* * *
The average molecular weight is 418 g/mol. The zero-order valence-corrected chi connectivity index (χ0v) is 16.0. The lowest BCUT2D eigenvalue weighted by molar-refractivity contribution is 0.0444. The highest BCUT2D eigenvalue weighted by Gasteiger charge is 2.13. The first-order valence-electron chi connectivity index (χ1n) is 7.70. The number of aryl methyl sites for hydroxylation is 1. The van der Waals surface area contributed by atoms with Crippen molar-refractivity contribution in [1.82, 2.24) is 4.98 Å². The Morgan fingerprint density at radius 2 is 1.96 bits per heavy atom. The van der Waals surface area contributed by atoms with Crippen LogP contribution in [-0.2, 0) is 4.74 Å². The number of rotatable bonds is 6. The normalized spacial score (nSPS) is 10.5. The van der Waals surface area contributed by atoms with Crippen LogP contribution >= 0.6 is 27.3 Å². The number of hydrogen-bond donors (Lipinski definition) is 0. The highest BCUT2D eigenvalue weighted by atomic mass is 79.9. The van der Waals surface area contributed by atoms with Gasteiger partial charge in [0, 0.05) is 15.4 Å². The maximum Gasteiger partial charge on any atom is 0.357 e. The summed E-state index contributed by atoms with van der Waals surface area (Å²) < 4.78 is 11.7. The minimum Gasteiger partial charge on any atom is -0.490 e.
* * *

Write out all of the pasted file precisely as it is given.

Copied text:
The average molecular weight is 418 g/mol. The zero-order valence-corrected chi connectivity index (χ0v) is 16.0. The lowest BCUT2D eigenvalue weighted by molar-refractivity contribution is 0.0444. The highest BCUT2D eigenvalue weighted by Gasteiger charge is 2.13. The first-order valence-electron chi connectivity index (χ1n) is 7.70. The number of aryl methyl sites for hydroxylation is 1. The van der Waals surface area contributed by atoms with Crippen molar-refractivity contribution in [1.82, 2.24) is 4.98 Å². The Morgan fingerprint density at radius 2 is 1.96 bits per heavy atom. The van der Waals surface area contributed by atoms with Crippen LogP contribution in [-0.2, 0) is 4.74 Å². The number of rotatable bonds is 6. The normalized spacial score (nSPS) is 10.5. The van der Waals surface area contributed by atoms with Crippen LogP contribution >= 0.6 is 27.3 Å². The number of hydrogen-bond donors (Lipinski definition) is 0. The highest BCUT2D eigenvalue weighted by atomic mass is 79.9. The van der Waals surface area contributed by atoms with Gasteiger partial charge in [0, 0.05) is 15.4 Å². The maximum Gasteiger partial charge on any atom is 0.357 e. The summed E-state index contributed by atoms with van der Waals surface area (Å²) < 4.78 is 11.7. The minimum Gasteiger partial charge on any atom is -0.490 e.